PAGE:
Patients who were prescribed selective serotonin reuptake inhibitors (SSRIs) to treat depression did not have an increased risk of arrhythmia, MI, stroke or transient ischemic attack, according to an observational, cohort study from a large primary care database.
Lead researcher Carol Coupland, PhD, of the University of Nottingham in the U.K., and colleagues published their results online in The BMJ on March 22.
The researchers noted that previous research has found depression increases the risk of cardiovascular outcomes. However, they added that it is unclear if the use of SSRIs and other antidepressants increase or reduce the risk of cardiovascular outcomes. They also mentioned that the use of antidepressants in the U.S. increased by more than 400 percent from 1988-94 to 2005-08 and have become the third most commonly used prescription drug.
For this study, the researchers selected 238,963 patients from the QResearch version 34 primary care database, which included longitudinal health records on more than 12 million patients from more than 600 general practices in the U.K. All patients had their first depression diagnosis between the ages of 20 and 64 from Jan. 1, 2000, and July 31, 2011.
Patients were excluded if they had a previous depression diagnosis, if they were diagnosed with schizophrenia, bipolar disorder or another type of psychosis or if they had received prescriptions for lithium or antimanic drugs. Patients were also excluded if they had received a prescription for an antidepressant before the study entry date or more than 36 months before they were diagnosed with depression.
The mean age of patients was 39.5 years old, and 61 percent of patients were women. They were recruited from 687 practices.
After a median follow-up period of 5.2 years, 87.7 percent of patients received a total of more than 3 million antidepressant prescriptions. Of the prescriptions, 71.3 percent were for SSRIs, 16 percent were for tricyclic and related antidepressants and 12.7 percent were for other antidepressants. The median duration of treatment was 221 days.
The researchers said citalopram was the most commonly prescribed antidepressant (31.5 percent), followed by fluoxetine (23.9 percent) and amitriptyline (7.3 percent).
During the first five years of follow-up, there were 1,452 new arrhythmia diagnoses for an incidence rate of 16.2 per 10,000 person years, including 20.1 per 10,000 in men and 13.8 per 10,000 in women. There were also 772 new diagnoses of MI for an incidence rate of 8.6 per 10,000 person years, including 16.2 per 10,000 in men and 3.9 per 10,000 in women. In addition, there were 1,106 new diagnoses of stroke or transient ischemic attack for an incidence rate of 12.3 per 10,000 person years, including 17.3 per 10,000 in men and 9.3 per 10,000 in women.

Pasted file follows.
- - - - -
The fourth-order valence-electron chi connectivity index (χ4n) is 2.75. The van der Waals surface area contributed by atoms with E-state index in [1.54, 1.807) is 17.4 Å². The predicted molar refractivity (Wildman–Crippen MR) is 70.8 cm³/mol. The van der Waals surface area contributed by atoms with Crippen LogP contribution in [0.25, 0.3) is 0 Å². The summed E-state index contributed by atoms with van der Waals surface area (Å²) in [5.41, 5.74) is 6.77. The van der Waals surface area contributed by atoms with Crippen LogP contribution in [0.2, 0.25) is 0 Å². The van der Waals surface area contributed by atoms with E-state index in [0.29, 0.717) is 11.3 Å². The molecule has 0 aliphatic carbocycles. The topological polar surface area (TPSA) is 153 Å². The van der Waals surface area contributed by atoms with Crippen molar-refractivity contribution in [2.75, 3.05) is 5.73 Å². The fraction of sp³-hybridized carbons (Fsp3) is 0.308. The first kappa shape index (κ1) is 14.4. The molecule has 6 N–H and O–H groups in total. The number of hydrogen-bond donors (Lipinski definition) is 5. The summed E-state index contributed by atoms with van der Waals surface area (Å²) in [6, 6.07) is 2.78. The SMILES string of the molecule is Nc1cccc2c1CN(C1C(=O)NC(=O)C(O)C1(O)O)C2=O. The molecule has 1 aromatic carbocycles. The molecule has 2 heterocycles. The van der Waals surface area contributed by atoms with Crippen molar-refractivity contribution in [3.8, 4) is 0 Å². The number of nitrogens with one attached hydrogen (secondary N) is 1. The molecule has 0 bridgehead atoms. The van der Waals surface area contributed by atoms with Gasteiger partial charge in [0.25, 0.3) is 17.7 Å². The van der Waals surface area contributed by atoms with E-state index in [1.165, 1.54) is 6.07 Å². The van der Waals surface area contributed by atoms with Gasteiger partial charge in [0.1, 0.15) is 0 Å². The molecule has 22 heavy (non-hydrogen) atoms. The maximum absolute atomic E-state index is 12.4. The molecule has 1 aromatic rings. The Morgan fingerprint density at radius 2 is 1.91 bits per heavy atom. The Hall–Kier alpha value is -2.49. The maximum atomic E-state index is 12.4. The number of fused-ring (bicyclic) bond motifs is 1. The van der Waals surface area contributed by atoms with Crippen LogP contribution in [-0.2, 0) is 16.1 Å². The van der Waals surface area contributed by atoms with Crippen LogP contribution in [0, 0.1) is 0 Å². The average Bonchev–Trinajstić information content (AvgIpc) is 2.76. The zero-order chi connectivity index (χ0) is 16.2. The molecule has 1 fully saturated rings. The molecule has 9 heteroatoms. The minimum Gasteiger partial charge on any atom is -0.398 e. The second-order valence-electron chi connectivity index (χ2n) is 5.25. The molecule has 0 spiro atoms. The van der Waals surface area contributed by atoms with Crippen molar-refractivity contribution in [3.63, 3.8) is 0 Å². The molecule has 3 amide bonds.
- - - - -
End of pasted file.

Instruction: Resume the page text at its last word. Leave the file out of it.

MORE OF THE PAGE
The researchers mentioned there were no significant associations with arrhythmia, MI, stroke or transient ischemic attack for any of the antidepressant classes during the five-year follow up period.
They added that there was some evidence SSRIs were associated with a reduced risk of arrhythmia and MI. Fluoxetine was associated with the lowest risk of arrhythmia and MI, although there were no significant difference between the SSRIs.
Further, the researchers said that the risk of arrhythmia was significantly increased in the first four weeks after patients began taking tricyclic and related antidepressants, while lofepramine (a tricyclic drug) was associated with a significantly increased risk of MI during the first year of follow-up.
The researchers also mentioned that the FDA and European Medicines Agency issued warnings in 2011 regarding taking high doses of citalopram, which may be associated with a risk of arrhythmia. Although there was no increased risk of arrhythmia in patients taking citalopram in this study, the researchers said that only a small number of patients were treated with high doses of the drug.
“We suggest that high doses of citalopram should not be prescribed without a strong indication, particularly in patients with any risk factors for an increased QT interval,” the researchers wrote.